What can be parsed as XML data?

Before we can even think about applying XPath expressions to an XML document, we need to get our hands on that document somehow. kantan.xpath extends most things that “can be turned into XML” with useful methods, such as the oft-used evalXPath method. Among such things are:

This is done through the XmlSource type class: any type A such that there exists a value of type XmlSource[A] in the implicit scope will be enriched with useful methods.

Implementing our own XmlSource for types that aren’t supported by default is fairly simple.

Implementation from scratch

Reduced to its simplest expression, an XmlSource[A] is essentially an A => ParseResult[Node] - that is, a function that takes an A and turns it into a Node, with the possibility of safe failure encoded in ParseResult.

If you can write such a function, you can trivially turn it into a valid instance of XmlSource. A simple example would be to provide an XmlSource instance for Node:

import kantan.xpath._

implicit val node: XmlSource[Node] = XmlSource.from(ParseResult.success)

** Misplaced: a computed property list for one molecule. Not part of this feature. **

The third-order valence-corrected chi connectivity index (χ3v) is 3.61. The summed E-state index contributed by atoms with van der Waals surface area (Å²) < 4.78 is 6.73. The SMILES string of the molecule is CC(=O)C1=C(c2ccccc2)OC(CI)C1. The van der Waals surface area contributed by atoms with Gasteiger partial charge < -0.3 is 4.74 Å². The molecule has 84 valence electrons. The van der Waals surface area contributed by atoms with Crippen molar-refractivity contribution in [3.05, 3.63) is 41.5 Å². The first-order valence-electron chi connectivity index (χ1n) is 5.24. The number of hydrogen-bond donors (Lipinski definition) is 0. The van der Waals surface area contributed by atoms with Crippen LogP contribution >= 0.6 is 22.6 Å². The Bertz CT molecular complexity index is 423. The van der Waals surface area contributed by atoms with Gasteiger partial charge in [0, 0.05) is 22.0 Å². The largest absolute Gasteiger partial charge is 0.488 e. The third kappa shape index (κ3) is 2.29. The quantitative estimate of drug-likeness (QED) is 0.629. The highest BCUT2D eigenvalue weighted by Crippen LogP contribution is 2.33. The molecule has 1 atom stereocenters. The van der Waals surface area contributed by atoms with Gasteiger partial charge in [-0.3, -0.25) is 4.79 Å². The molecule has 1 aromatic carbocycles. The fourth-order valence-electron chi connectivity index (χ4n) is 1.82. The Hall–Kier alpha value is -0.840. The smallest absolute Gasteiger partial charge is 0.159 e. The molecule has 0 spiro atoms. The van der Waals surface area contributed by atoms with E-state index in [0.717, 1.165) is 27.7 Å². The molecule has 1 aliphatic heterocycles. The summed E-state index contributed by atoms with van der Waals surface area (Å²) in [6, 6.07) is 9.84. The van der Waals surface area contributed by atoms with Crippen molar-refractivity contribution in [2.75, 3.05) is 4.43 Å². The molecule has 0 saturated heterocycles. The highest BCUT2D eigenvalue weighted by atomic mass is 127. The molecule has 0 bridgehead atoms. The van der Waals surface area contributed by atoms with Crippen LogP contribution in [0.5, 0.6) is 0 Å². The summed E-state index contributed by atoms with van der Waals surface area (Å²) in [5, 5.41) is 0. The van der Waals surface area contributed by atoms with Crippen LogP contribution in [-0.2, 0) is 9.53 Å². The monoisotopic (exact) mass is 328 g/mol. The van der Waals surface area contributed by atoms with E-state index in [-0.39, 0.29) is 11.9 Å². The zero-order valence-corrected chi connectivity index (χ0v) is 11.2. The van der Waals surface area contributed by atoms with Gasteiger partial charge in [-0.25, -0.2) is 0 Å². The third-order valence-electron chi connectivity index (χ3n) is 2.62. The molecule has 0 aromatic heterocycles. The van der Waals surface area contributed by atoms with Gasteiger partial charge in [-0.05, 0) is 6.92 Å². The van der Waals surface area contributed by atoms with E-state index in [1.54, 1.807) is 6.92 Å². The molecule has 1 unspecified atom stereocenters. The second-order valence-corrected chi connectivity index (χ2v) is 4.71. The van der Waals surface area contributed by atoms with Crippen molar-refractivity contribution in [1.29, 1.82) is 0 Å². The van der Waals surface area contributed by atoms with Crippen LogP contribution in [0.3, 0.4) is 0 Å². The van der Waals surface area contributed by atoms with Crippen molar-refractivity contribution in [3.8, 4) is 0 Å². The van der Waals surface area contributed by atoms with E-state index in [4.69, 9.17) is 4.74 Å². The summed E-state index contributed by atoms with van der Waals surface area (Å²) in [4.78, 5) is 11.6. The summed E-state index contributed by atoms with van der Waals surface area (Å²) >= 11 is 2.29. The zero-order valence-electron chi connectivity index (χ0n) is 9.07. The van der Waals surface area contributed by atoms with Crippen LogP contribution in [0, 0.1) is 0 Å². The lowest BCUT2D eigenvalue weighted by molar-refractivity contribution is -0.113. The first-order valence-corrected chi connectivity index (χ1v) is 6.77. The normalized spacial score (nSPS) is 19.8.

Adapting existing instances

A more idiomatic way of writing new XmlSource instances, however, is to adapt existing ones through contramap or contramapResult. The most useful instance for such purpose is the one that exists for InputSource, provided an implicit instance of XmlParser is in scope.

XmlParser is a concept most people will never really need to concern themselves about - a reasonable default implementation is always in scope. The only reason to write a new one would be to change XML parsing behaviour, as the nekohtml module does.

In order to write an XmlSource instance for String, say, one would only need to know how to turn an instance of String into one of InputSource:

implicit def stringSource(implicit parser: XmlParser): XmlSource[String] =
  XmlSource[InputSource].contramap(s => new InputSource(new java.io.StringReader(s)))

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